Scarlett Johansson has been at the forefront of the actresses' fight for equality in Hollywood for quite sometime, and she pulled no punches on Saturday at the Los Angeles Women's March — especially with regards Time's Up "ally" James Franco.
Franco has been accused of sexual misconduct by five actresses since his Best Actor win at the Golden Globes. The women's allegations ranged from forced oral sex to exploitative nudity on screen. Ironically, Franco was an avid supporter of the "Time's Up" movement (donning a pin to prove his advocacy at the recent awards ceremony), something that Johansson was not about to let slide.
"My mind baffles, how could a person publicly stand by an organization that helps to provide support for victims of sexual assault while privately preying on people who have no power?" She said, before adding: "I want my pin back, by the way."
The actor-director has only once addressed the reports, denying all allegations during an appearance on The Late Show with Stephen Colbert last week. Actress Ally Sheedy also tweeted Franco's name and "#metoo" during the Globes — Franco directed her in an off-Broadway production of The Long Shrift four years prior — to which Franco responded he simply has "no idea" what she might be referring to.
"First of all, I have no idea what I did to Ally Sheedy." Franco said. "I have no idea why she was upset. I can't speak for her. I don't know."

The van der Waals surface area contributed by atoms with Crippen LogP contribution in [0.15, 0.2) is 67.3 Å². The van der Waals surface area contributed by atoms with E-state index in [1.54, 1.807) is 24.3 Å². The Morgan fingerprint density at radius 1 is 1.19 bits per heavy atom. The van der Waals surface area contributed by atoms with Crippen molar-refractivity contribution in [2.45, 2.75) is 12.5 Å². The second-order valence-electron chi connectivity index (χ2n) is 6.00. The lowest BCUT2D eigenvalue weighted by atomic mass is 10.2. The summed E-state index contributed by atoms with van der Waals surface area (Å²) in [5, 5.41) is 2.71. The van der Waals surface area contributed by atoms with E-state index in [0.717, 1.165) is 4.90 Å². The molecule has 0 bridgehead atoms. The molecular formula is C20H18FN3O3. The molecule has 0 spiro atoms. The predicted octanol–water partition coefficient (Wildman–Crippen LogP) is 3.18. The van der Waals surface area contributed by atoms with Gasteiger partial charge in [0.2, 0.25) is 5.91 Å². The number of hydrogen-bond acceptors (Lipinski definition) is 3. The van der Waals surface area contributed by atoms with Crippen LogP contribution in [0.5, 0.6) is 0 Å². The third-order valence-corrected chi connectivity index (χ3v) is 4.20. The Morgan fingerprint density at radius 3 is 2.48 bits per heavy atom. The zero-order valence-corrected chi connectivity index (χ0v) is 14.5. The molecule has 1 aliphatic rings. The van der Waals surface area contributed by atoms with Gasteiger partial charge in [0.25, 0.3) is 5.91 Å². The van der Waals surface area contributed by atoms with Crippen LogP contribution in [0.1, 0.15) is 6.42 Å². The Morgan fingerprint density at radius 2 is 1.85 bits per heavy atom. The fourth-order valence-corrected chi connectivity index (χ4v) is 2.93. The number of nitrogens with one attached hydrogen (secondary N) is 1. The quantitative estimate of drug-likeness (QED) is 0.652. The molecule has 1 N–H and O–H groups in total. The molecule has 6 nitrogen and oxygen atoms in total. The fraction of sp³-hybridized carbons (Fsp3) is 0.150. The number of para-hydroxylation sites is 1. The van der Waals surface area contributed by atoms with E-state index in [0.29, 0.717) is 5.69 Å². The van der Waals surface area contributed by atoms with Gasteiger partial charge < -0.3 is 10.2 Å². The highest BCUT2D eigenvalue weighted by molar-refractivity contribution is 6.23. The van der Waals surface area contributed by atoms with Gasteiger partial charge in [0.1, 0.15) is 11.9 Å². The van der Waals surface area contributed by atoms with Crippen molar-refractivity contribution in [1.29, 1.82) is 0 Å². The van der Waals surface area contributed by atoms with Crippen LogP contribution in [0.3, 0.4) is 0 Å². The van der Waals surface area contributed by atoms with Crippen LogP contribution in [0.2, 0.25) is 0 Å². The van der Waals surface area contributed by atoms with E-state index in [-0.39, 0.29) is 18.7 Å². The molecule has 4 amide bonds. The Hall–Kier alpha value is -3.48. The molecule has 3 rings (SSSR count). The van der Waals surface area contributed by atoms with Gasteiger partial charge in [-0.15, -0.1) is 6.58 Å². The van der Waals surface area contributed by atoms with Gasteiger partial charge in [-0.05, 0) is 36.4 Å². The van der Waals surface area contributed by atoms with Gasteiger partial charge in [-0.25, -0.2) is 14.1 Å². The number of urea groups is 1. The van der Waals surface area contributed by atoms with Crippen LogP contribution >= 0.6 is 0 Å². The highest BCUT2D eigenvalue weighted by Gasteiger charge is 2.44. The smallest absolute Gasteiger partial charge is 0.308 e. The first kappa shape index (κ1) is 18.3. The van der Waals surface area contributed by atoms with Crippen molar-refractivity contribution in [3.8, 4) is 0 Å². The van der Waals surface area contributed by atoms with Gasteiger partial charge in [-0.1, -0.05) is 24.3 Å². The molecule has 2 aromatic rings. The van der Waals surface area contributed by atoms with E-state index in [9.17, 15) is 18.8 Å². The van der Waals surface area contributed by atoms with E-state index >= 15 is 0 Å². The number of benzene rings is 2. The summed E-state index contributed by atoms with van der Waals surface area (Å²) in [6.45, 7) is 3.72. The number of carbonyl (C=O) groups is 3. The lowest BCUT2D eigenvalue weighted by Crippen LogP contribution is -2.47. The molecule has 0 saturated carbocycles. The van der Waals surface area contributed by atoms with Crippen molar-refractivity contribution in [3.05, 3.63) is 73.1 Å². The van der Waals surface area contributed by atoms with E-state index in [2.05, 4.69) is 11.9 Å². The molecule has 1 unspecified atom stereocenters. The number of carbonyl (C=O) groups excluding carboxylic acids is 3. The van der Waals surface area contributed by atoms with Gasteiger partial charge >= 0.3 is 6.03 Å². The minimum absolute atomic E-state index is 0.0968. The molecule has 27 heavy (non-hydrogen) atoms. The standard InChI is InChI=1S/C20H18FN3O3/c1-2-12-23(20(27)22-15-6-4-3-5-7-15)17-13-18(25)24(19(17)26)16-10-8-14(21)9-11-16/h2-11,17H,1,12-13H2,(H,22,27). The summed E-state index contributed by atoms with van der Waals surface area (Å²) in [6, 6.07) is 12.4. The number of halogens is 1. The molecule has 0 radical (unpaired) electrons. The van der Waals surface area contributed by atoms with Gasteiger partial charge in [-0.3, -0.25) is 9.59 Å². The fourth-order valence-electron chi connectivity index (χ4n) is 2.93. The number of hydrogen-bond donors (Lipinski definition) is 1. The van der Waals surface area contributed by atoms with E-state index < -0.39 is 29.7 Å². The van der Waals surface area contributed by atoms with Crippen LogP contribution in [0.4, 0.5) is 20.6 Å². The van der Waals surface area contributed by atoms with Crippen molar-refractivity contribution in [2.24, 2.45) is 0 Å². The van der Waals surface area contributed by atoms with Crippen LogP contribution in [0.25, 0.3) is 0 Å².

"The things that I heard that went on Twitter are not accurate, but I completely support people coming out and being able to have a voice because they didn't have a voice for so long." He said of the various allegations made on social media. "I don't want to shut them down in any way. I think it's a good thing and I support it."
Two of his accusers, Violet Paley and Sarah Tither-Kaplan (who claimed coerced fellatio and forced, gratuitous nudity, respectively) alleged that Franco had called them pre-awards season to apologize in case he had made them uncomfortable.
"A couple weeks ago, James offered me & a few other girls an overdue, annoyed, convenient phone "apology," Paley wrote on Twitter. I don't accept, but maybe some other people's lives would be made easier if he donated all of his earnings from "The Disaster Artist" to @RAINN01."
Watch Johansson's full speech, below — and James, if you're out there, hand your pin in.